As you think about growing your direct sales team, consider the six different type of direct sales consultants that you are likely to encounter. If you understand someone’s motivation for joining as well as her short and long term goal, you’re more likely to build a strong rapport with your new team member, as you help them achieve their personal goal.
- The Discount Diva is a power user of your product, and she wants it all – for herself! She likely joined for the discount, and will maintain her active status just by keeping herself in the latest new catalog items. Keep her informed of new product offerings, and ways she can maximize her own discount such as with flash sales.
- The short timer has a specific goal in mind. She is saving money for a vacation, new appliances, or other specific purchase or event. She will likely work consistently until her goal is met. Keep her informed of ways she can maximize her earnings, such as with flash sales or promotions.
- The part time consultant has a dedicated number of hours per week or month to dedicate to her business. She wants to maintain her consistent part-time income, and may be motivated by challenges or incentives if it works within her timeframe.
- The career builder wants a full-time future with your brand. She will work aggressively and passionately to build her personal business and downline sales team. She is striving for financial freedom and autonomy. Keep her informed of ways to network, explore leadership opportunities, and grow her skill in sponsoring. Challenges and incentives may be highly motivating for a career builder.
- The social sister joined to meet new people, make friends, attend meetings, receive recognition, and feel part of something larger than herself. Social activities and recognition are likely more important to her than the financial outcomes of her business. Keep her informed of opportunities to socialize, such as team meetings or trainings. Be sure to include her in recognition activities.
Socially Conscious Consultant
- This type of consultant joined your brand because she believes in the mission and values of the company, and will stand behind them. She is an amazing brand ambassador, and wants to share the mission with others. Encourage her to use her business for socially conscious activities, such as fundraisers.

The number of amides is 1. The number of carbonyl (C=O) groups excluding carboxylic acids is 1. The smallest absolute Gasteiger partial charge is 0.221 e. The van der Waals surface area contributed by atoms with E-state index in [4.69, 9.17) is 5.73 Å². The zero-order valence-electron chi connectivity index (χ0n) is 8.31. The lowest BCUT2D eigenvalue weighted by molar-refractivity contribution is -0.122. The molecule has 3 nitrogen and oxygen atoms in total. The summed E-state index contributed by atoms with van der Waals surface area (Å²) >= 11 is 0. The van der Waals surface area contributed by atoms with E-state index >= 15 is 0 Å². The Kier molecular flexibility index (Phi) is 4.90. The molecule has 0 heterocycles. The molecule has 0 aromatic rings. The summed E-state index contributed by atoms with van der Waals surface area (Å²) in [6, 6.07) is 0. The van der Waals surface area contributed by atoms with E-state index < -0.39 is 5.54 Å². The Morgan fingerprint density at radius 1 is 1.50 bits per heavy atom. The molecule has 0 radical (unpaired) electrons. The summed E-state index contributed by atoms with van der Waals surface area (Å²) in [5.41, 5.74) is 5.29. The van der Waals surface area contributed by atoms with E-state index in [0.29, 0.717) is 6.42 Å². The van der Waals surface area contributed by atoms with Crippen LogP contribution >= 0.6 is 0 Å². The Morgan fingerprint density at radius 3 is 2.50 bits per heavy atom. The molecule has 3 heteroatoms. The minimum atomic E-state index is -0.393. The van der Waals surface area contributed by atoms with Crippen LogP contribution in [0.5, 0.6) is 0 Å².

As a personal example, I was a Career Builder with a direct sales company. It was my primary brand, and I loved it. I will work 12 hours a day for myself, so I don’t have to work 8 hours a day for someone else. But I am a Discount Diva with two other brands. I love the products, and I joined just because I want it all – for myself! My motivation and goals are completely different, and I stay active with my minimum volumes for my own reorders and new product releases. However, I am not active with the social aspects of those teams, nor do I participate in challenges or incentives. To the leaders of those teams, I am consistent and reliable, but will never be a rockstar.
Now the challenge comes when someone who doesn’t wish to build or mentor a team, sponsors new consultants – either passively or accidentally. A Short Timer may end up building a team, and become a Part Timer. Or, a Discount Diva may end up sponsoring someone, but inadvertently leave the mentoring to the upline.
When you understand the different types of direct sales consultants you may encounter on your team, it’s much easier to then target training, incentives, and communication to each specific consultant’s goal. It can also help mitigate frustrations when someone isn’t responding to incentives. They simply don’t reach that person’s goal. Someone who is a Discount Diva likely has no interest in a team building incentive, that would likely be quite successful with the Career Builder. Spend some time getting to know your consultants, and be candid in goal setting discussions. It will help you both long-term, with realisitic expectations for team performance and engagement. I also challenge you to look at your existing team. Once you start categorizing people into the six types, it will become clearer how to focus your incentives, training, and communications, and also help alleviate frustrations with specific people who simply may not have the same goal or be the same type of consultant as you.
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